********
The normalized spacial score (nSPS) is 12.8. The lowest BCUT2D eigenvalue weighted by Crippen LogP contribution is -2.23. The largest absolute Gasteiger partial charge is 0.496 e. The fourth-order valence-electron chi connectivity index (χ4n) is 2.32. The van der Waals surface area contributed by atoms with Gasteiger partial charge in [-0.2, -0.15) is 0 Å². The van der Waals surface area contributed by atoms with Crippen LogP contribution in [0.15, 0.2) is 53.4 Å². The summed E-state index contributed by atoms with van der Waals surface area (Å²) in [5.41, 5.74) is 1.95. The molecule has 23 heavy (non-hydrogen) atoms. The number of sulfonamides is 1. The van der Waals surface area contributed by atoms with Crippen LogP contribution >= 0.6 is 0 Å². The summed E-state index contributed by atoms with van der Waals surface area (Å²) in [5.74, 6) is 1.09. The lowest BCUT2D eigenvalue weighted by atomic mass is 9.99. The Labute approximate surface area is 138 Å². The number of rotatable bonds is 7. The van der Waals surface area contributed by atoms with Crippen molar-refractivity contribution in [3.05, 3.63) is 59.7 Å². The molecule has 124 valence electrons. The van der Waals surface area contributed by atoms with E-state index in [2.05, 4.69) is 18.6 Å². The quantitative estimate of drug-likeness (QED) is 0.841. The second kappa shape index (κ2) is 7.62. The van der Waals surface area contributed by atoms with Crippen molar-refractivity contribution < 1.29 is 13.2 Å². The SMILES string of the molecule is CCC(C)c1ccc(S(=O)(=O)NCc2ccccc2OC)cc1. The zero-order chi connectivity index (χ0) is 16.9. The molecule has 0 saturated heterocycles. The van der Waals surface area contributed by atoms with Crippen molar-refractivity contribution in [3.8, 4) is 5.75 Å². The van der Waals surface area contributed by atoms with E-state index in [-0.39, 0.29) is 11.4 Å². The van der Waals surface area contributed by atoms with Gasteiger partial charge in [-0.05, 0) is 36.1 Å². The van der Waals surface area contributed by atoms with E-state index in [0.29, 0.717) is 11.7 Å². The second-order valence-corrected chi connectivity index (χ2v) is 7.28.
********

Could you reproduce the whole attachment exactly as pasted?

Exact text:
The normalized spacial score (nSPS) is 12.8. The lowest BCUT2D eigenvalue weighted by Crippen LogP contribution is -2.23. The largest absolute Gasteiger partial charge is 0.496 e. The fourth-order valence-electron chi connectivity index (χ4n) is 2.32. The van der Waals surface area contributed by atoms with Gasteiger partial charge in [-0.2, -0.15) is 0 Å². The van der Waals surface area contributed by atoms with Crippen LogP contribution in [0.15, 0.2) is 53.4 Å². The summed E-state index contributed by atoms with van der Waals surface area (Å²) in [5.41, 5.74) is 1.95. The molecule has 23 heavy (non-hydrogen) atoms. The number of sulfonamides is 1. The van der Waals surface area contributed by atoms with Crippen LogP contribution >= 0.6 is 0 Å². The summed E-state index contributed by atoms with van der Waals surface area (Å²) in [5.74, 6) is 1.09. The lowest BCUT2D eigenvalue weighted by atomic mass is 9.99. The Labute approximate surface area is 138 Å². The number of rotatable bonds is 7. The van der Waals surface area contributed by atoms with Crippen molar-refractivity contribution in [3.05, 3.63) is 59.7 Å². The molecule has 124 valence electrons. The van der Waals surface area contributed by atoms with E-state index in [2.05, 4.69) is 18.6 Å². The quantitative estimate of drug-likeness (QED) is 0.841. The second kappa shape index (κ2) is 7.62. The van der Waals surface area contributed by atoms with Crippen molar-refractivity contribution < 1.29 is 13.2 Å². The SMILES string of the molecule is CCC(C)c1ccc(S(=O)(=O)NCc2ccccc2OC)cc1. The zero-order chi connectivity index (χ0) is 16.9. The molecule has 0 saturated heterocycles. The van der Waals surface area contributed by atoms with Crippen molar-refractivity contribution in [3.8, 4) is 5.75 Å². The van der Waals surface area contributed by atoms with E-state index in [-0.39, 0.29) is 11.4 Å². The van der Waals surface area contributed by atoms with Gasteiger partial charge in [-0.05, 0) is 36.1 Å². The van der Waals surface area contributed by atoms with E-state index in [0.29, 0.717) is 11.7 Å². The second-order valence-corrected chi connectivity index (χ2v) is 7.28.